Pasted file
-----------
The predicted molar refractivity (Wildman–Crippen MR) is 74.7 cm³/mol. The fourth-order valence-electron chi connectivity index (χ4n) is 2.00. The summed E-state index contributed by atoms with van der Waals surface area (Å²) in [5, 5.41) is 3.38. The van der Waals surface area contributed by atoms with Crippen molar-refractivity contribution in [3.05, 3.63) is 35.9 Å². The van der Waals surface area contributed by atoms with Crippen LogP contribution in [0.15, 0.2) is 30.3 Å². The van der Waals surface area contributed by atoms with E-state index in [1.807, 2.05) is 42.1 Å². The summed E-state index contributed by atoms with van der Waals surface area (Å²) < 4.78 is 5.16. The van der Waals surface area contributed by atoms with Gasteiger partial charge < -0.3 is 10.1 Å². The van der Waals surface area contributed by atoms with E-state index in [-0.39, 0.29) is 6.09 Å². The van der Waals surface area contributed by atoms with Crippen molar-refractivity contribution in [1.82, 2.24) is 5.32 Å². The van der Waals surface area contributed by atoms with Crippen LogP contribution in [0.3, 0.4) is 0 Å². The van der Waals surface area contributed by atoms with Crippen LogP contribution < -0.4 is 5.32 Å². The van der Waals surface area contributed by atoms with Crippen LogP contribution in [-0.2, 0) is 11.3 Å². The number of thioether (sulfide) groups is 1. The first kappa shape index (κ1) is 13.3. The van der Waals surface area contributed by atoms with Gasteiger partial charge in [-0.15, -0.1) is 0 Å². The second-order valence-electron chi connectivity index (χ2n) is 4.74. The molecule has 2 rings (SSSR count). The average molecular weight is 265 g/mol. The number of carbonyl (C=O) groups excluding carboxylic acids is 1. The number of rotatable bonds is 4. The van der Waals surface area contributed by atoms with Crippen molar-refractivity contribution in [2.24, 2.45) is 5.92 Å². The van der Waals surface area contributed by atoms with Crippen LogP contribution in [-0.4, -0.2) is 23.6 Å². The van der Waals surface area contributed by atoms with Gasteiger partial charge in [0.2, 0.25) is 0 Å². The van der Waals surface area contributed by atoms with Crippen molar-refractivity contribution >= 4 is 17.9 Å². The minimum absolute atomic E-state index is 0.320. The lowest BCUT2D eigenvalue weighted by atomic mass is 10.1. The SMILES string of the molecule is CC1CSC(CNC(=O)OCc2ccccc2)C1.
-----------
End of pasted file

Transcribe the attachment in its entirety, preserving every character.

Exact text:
The predicted molar refractivity (Wildman–Crippen MR) is 74.7 cm³/mol. The fourth-order valence-electron chi connectivity index (χ4n) is 2.00. The summed E-state index contributed by atoms with van der Waals surface area (Å²) in [5, 5.41) is 3.38. The van der Waals surface area contributed by atoms with Crippen molar-refractivity contribution in [3.05, 3.63) is 35.9 Å². The van der Waals surface area contributed by atoms with Crippen LogP contribution in [0.15, 0.2) is 30.3 Å². The van der Waals surface area contributed by atoms with E-state index in [1.807, 2.05) is 42.1 Å². The summed E-state index contributed by atoms with van der Waals surface area (Å²) < 4.78 is 5.16. The van der Waals surface area contributed by atoms with Gasteiger partial charge < -0.3 is 10.1 Å². The van der Waals surface area contributed by atoms with E-state index in [-0.39, 0.29) is 6.09 Å². The van der Waals surface area contributed by atoms with Crippen molar-refractivity contribution in [1.82, 2.24) is 5.32 Å². The van der Waals surface area contributed by atoms with Crippen LogP contribution in [0.3, 0.4) is 0 Å². The van der Waals surface area contributed by atoms with Crippen LogP contribution < -0.4 is 5.32 Å². The van der Waals surface area contributed by atoms with Crippen LogP contribution in [-0.2, 0) is 11.3 Å². The number of thioether (sulfide) groups is 1. The first kappa shape index (κ1) is 13.3. The van der Waals surface area contributed by atoms with Gasteiger partial charge in [-0.15, -0.1) is 0 Å². The second-order valence-electron chi connectivity index (χ2n) is 4.74. The molecule has 2 rings (SSSR count). The average molecular weight is 265 g/mol. The number of carbonyl (C=O) groups excluding carboxylic acids is 1. The number of rotatable bonds is 4. The van der Waals surface area contributed by atoms with Crippen molar-refractivity contribution in [2.24, 2.45) is 5.92 Å². The van der Waals surface area contributed by atoms with Crippen LogP contribution in [-0.4, -0.2) is 23.6 Å². The van der Waals surface area contributed by atoms with Gasteiger partial charge in [0.2, 0.25) is 0 Å². The van der Waals surface area contributed by atoms with Crippen molar-refractivity contribution >= 4 is 17.9 Å². The minimum absolute atomic E-state index is 0.320. The lowest BCUT2D eigenvalue weighted by atomic mass is 10.1. The SMILES string of the molecule is CC1CSC(CNC(=O)OCc2ccccc2)C1.